A shortage of college maths and science teachers is being described as a crisis by some secondary principals.
Some schools are having such difficulty finding specialist teachers in the areas, they are persuading retired teachers to return to the classroom.
Others are retraining teachers outside of their speciality.
The director of secondary teacher education at the University of Auckland, Ngaire Hoben, told RNZ's Nine to Noon the situation was fast becoming a crisis.
She said there were three main reasons for the absence of teachers.
"The status of teachers within New Zealand - how teaching is viewed by society - I think that's declined.
"The workload faced by secondary teachers is intense.
"And the pay level is discouraging - and I think a combination of those three things is discouraging people from coming forward - particularly when there are other options available to them."
She said schools were enticing teachers from retirement and getting teachers who were unqualified to teach maths or science - some were PE teachers - to teach the hard to fill roles.
"We could say that physics and chemistry, te reo Maori, technology and to a certain extent English are all becoming what you might call endangered species, with having difficulty in staffing them."
She said the the numbers of people coming forward to teach those subjects had been declining in the past few years - with a large a number of teachers also facing retirement.
Secondary Principals' Association president Sandy Pasley said principals were desperate to get high quality teachers in front of their students.
Mrs Pasley, who is also the principal of Auckland's Baradene College, said in the past aspiring teachers had been able to receive studentships, which meant students were paid to go to university and were bonded to teaching.
She said the pay when she began was the same as a backbencher MP - but that had eroded over the years.
She didn't believe it was feasible to retrain teachers on the spot to fill maths and science positions.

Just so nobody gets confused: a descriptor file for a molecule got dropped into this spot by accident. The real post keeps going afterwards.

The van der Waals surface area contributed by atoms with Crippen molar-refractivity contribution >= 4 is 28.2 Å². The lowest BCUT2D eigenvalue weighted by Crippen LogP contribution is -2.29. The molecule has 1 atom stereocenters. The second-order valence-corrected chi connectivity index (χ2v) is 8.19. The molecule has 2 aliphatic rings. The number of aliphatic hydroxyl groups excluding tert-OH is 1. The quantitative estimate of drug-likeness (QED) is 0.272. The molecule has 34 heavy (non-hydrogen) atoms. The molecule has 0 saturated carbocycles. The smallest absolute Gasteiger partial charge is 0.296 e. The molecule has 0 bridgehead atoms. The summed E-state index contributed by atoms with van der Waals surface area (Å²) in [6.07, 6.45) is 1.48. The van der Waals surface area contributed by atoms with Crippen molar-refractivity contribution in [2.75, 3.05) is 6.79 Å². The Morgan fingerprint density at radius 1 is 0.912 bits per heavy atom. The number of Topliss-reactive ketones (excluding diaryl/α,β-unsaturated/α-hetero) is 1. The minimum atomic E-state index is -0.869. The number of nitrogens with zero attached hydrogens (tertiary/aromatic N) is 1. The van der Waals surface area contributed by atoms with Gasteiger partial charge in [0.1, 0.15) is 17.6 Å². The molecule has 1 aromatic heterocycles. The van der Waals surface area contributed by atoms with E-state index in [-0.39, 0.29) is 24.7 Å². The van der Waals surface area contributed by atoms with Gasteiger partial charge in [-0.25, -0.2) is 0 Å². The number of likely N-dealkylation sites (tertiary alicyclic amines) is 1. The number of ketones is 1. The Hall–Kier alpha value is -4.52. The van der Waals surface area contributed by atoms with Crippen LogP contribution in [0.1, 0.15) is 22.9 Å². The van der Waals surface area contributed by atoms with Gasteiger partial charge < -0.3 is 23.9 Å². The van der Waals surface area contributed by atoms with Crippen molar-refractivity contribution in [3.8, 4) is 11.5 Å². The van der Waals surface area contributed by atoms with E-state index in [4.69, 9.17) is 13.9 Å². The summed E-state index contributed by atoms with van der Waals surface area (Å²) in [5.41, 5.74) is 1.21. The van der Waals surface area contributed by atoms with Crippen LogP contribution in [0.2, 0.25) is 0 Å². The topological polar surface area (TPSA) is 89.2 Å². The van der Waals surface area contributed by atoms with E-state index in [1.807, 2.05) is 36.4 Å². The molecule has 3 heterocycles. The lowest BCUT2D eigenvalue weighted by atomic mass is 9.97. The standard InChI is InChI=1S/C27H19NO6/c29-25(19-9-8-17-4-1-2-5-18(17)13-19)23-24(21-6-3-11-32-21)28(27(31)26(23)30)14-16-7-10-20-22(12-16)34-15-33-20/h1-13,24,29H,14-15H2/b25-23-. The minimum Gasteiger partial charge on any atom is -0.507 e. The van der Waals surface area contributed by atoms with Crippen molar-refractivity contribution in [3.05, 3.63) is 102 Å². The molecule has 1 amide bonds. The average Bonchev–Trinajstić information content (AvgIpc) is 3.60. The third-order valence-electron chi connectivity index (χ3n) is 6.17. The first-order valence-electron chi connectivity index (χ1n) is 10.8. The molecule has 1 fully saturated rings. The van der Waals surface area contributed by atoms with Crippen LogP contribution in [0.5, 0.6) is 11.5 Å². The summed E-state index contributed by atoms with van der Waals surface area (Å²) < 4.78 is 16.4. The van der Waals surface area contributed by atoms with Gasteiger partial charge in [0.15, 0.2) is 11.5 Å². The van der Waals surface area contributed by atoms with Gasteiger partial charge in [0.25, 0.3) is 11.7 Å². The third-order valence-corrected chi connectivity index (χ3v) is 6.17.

"You haven't got the depth of knowledge to understand the building blocks that you need to give to the students in their secondary school years so they can cope with university study.
"They are specialist subjects and they're subjects that New Zealand needs."
She said previously schools had been attracting teachers from the United Kingdom, but a shortage there was affecting New Zealand too.
That could cost up to $10,000 to pay for a recruiter.
Otahuhu College principal Neil Watson said many would-be physics teachers, in particular, were simply not good enough for the job.
His school took 18 months to fill a senior chemistry role and physics was even harder, he said.
"There's lots of people out there with teaching qualifications and with physics in their degrees but actually good physics teachers are very few and far between."
Ministry of Education enlists recruitment firm, agents
Ministry of Education head of early learning and student achievement Lisa Rogers said there were 33 vacancies nationwide for maths teachers, with similar numbers for science.
She said schools were not alone on the issue.
"We've got a specialist recruiter that's in place and if schools have any issues recruiting any teachers, they can call us, or this recruitment firm, and we're literally scouring the nation and beyond for these teachers."
She said there were a lot of New Zealand trained teachers overseas, and agents were working on enticing those teachers back, but also how to get overseas trained teachers here.
"There's expos in Manchester, Dublin, London and we've got agents physically there, getting teachers into New Zealand."
She said the ministry was "donkey-deep" in solving the issue at every point in the system.
"We're looking at initial teacher education and how we can improve that.
"We're looking at how we can entice those exceptional students... into graduate programs around maths science and technology.
"We're looking at to support teachers once they get into the system, to stay in the system, and have a really great career."